The VA’s loan limits have long been a source of confusion and consternation.
VA loan limits have never been a cap on how much you can borrow, something that most buyers are often confused by. These county-level limits were always about how much you can borrow before needing to factor in a down payment for what’s otherwise a zero-down loan program.
The good news is that these limits no longer matter for qualified VA buyers. The legislation took effect at the start of 2020, eliminating the loan limits for most Veterans. You can now borrow as much as a lender is willing to give you, all without a down payment.
That’s a huge benefit for both first-time and repeat buyers.
Let’s take a closer look.
Prior to 2020, the loan limits came into play for every VA buyer purchasing above a certain price point. In most parts of the country, that price point was known as the conforming loan limit. There’s a standard VA loan limit for most counties in the country, but the limits can be higher in costlier real estate markets.
The loan limits did not represent a cutoff for how much home you could buy. Instead, they helped dictate how much money you needed to put down. Generally, buying above the loan limit left Veterans on the hook for 25 percent of the difference between the purchase price and the limit.
For example, if you were buying a $600,000 house in a county with a $500,000 limit, then you needed a $25,000 down payment. That’s still a great deal on a loan of that size – it’s all but impossible to get a conventional loan of that size for just 4 percent down. But the down payment requirement still put homeownership out of reach for some Veterans, or meant they couldn’t quite buy the house they wanted.
They always needed the income and employment stability to show they could repay the loan. But not all had the cash on hand to cover the down payment.
A bill that took effect at the start of 2020 changed the picture pretty drastically.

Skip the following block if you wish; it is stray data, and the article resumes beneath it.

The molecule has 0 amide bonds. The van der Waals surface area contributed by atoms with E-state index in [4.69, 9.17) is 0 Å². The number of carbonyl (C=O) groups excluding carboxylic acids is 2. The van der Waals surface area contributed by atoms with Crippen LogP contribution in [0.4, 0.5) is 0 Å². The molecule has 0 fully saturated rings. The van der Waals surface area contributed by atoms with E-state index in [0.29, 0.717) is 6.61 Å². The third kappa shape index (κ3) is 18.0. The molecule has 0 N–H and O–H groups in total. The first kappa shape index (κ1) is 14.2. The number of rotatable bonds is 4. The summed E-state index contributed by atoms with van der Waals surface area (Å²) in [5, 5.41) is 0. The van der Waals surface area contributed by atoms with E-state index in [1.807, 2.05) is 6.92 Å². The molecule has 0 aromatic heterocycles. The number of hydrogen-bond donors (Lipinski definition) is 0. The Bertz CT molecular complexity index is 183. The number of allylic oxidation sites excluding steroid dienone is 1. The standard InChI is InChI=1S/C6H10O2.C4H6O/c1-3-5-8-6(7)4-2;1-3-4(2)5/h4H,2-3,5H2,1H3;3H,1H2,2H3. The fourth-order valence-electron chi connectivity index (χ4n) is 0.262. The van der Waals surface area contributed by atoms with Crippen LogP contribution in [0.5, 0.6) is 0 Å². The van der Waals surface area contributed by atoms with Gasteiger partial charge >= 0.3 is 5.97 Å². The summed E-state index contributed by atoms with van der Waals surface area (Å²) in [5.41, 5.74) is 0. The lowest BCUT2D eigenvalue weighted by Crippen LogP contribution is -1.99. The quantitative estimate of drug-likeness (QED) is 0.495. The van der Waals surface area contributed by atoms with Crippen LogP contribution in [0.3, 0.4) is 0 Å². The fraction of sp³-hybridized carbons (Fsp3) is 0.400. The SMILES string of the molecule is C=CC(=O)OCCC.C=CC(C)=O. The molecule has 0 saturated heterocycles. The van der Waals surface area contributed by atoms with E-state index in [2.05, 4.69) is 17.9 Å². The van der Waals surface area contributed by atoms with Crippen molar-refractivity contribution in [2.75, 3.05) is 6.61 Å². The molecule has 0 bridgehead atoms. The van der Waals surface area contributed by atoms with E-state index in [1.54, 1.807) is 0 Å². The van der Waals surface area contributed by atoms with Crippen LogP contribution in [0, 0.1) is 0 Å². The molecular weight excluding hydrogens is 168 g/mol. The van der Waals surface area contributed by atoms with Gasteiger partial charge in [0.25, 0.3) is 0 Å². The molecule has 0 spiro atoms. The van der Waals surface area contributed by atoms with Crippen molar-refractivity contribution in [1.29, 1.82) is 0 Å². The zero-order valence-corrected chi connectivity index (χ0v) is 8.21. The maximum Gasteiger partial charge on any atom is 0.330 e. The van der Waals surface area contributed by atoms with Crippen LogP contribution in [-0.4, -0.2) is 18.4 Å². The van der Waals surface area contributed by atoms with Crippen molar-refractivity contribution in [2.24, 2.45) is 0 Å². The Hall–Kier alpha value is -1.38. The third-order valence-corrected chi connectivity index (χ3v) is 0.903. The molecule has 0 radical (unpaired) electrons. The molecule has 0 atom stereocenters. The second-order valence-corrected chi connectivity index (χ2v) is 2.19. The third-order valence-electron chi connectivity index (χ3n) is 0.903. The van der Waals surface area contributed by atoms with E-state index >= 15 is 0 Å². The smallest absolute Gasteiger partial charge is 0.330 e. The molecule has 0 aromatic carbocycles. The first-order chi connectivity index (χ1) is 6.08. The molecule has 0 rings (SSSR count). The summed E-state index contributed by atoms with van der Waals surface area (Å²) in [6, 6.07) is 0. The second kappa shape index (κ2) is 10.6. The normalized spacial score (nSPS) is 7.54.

Today, because of that legislation, the loan limits no longer apply for most VA buyers. As long as you have your full VA loan entitlement, you can borrow as much as you can afford and purchase without a down payment. For most Veterans, it’s like the loan limits no longer exist.
If you can get a lender to give you a $1 million loan, then you can get it without putting down a dollar.
This is a huge change that helps Veterans better compete in expensive housing markets. With other loan products, you might need to put down 10 or 20 percent or more for a loan at or above the conforming loan limits with other loan products. This change helps Veterans buy the home they want without having to worry about depleting their cash reserves.
But it’s important to understand the loan limits didn’t just disappear. They’re still an important consideration for Veterans without their full VA loan entitlement.
In most cases, Veterans no longer have their full entitlement if they’ve either defaulted on a previous VA loan or if they plan to hold onto their current VA-backed mortgage and use the benefit to purchase again.
When that happens, the process reverts to how it’s long worked before that new legislation. Lenders will use your Certificate of Eligibility and the county loan limit to assess your remaining entitlement and to calculate how much you can borrow before needing to put money down.
Most of the time, Veterans will be relying on their second-tier VA loan entitlement in these situations, which also requires a minimum loan amount.
Having diminished entitlement doesn’t mean you’ll automatically need a down payment. And even if you do, the amount is often considerably less than you would need for a conventional mortgage.
To be sure, every buyer’s situation is different. Talk with a Veterans United loan specialist to learn more about what reusing the VA loan benefit looks like for you.
Your Certificate of Eligibility (COE) verifies you meet the military service requirements for a VA loan. However, not everyone knows there are multiple ways to obtain your COE – some easier than others.
Midway through Fiscal Year 2021, the VA loan program is on pace to blow past last year's record-setting 1.2 million loans. See which cities are seeing the most growth compared to last year.